(Oct. 14, 1999) -- There is a 70 percent probability that one or more damaging earthquakes of magnitude 6.7 or larger will strike the San Francisco Bay area during the next 30 years, according to a report released today by the U.S. Geological Survey. A magnitude 6.7 earthquake is equivalent to the 1994 Northridge earthquake which killed 57 people and caused $20 billion in damage.
The report was compiled by a group of scientists known as a "working group" or "WG99," comprised of more than 70 geologists, seismologists, geophysicists and statisticians. The group is chaired by Dr. David Schwartz, a USGS geologist who heads that agency's San Francisco Bay Area Earthquake Hazards Project.
Schwartz pointed out that there is also an 80 percent chance of one or more magnitude 6 to 6.7 earthquakes before 2030. "While magnitude 6.7 or greater earthquakes can cause damage throughout the Bay region, these smaller quakes, centered in urbanized areas, could also cause serious damage."
Schwartz said an important difference between the new probabilities figures and previous earthquake estimates is that the earthquake hazard is spread broadly across the entire Bay region, from the Pacific coast to the Sacramento Delta, not just restricted to the those areas closest to the Bay.
"Since much of this broad region is becoming heavily urbanized and many of these faults run right through urban areas, future earthquakes have the potential to cause much more damage than the 1989 Loma Prieta earthquake," Schwartz said. "For example, there is a 30 percent chance of a damaging earthquake on one of the four newly characterized faults along and east of the of the rapidly growing I-680 corridor."
Coastal areas from Half Moon Bay to Monterrey are also included in the new probabilities study, with a 25 percent chance of one or more earthquakes centered on the nearby San Andreas or San Gregorio faults. "These areas are also experiencing rapid growth," said Schwartz, "and thus increasing the odds for damage from earthquakes."
While the new study concludes that there is a 70 percent chance (plus or minus 10 percent) for at least one large earthquake across the region in the next 30 years, it also lists the odds for earthquakes on individual faults in the San Francisco Bay area, with those odds having an uncertainty factor of 5-10 percent. Those faults are:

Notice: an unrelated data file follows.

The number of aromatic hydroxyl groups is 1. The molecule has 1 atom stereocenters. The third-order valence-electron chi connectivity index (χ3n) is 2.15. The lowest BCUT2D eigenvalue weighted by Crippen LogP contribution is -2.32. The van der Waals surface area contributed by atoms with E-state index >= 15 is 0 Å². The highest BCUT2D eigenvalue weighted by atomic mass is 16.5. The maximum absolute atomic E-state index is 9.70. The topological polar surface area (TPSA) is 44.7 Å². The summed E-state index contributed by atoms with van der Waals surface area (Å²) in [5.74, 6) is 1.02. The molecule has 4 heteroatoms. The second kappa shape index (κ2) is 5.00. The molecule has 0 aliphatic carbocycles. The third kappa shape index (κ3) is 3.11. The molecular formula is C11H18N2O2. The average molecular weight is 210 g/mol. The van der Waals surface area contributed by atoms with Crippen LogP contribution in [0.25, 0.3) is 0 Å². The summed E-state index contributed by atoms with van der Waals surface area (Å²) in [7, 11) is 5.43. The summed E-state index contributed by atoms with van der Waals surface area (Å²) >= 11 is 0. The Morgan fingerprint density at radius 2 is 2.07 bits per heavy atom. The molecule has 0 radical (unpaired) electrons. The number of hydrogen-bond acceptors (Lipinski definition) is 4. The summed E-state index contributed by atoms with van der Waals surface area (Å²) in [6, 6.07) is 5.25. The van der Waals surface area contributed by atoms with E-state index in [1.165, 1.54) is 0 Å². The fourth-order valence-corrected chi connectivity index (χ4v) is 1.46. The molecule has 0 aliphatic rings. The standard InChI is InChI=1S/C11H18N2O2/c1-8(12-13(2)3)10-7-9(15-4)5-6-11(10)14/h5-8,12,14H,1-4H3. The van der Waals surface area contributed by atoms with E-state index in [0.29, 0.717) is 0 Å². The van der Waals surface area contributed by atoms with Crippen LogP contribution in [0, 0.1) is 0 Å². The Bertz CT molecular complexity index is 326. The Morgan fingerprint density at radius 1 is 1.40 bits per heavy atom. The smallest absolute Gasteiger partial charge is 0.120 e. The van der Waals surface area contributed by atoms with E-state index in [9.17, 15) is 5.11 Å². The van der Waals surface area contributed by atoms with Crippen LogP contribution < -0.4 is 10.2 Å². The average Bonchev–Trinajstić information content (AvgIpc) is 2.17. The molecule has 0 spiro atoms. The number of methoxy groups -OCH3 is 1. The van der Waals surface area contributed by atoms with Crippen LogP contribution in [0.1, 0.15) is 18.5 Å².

the Hayward-Rodgers Creek fault that runs from Fremont to Santa Rosa, with a 32 percent probability of a 6.7 or larger earthquake, has the highest odds for any Bay area fault. a 21 percent probability of a 6.7 or larger earthquake occurring on the San Andreas fault, from San Jose to north of San Francisco. an 18 percent probability of a 6.7 or larger earthquake occurring on the Calaveras fault, which runs from Gilroy on the south to Mount Diablo. a 10 percent probability of a 6.7 or larger earthquake occurring on the San Gregorio fault, which runs offshore, from Monterey on the south to the Golden Gate. a six percent probability of a 6.7 or larger earthquake occurring on the Greenville fault, which runs through the East Bay hills from south of Livermore to east of Mt. Diablo, and also a six percent probability for the Concord-Green Valley fault which runs northward from Walnut Creek, across Suisun Bay to an area east of Napa. a four percent probability of a 6.7 or larger earthquake occurring on the Mt. Diablo thrust fault. This "blind thrust" fault under the landmark East Bay mountain, is similar to the fault that caused the 1994 Northridge earthquake. Schwartz explained that the new probability figures were derived by balancing two processes--the motions of the plates that make up the Earth's outer shell and the slip on faults, which occurs primarily during earthquakes. "The continual northwestward motion of the Pacific Plate past the North American Plate loads strain onto the network of active faults that slice through the region, Schwartz said, "and earthquakes sporadically release and redistribute this strain."
He said that development of the Global Positioning System, which uses satellites to locate points precisely on the earth's surface, has allowed geophysicists to make accurate measurements of how the current plate motion distributes strain onto individual faults. That plate motion is currently about 1.5 inches per year in the Bay area.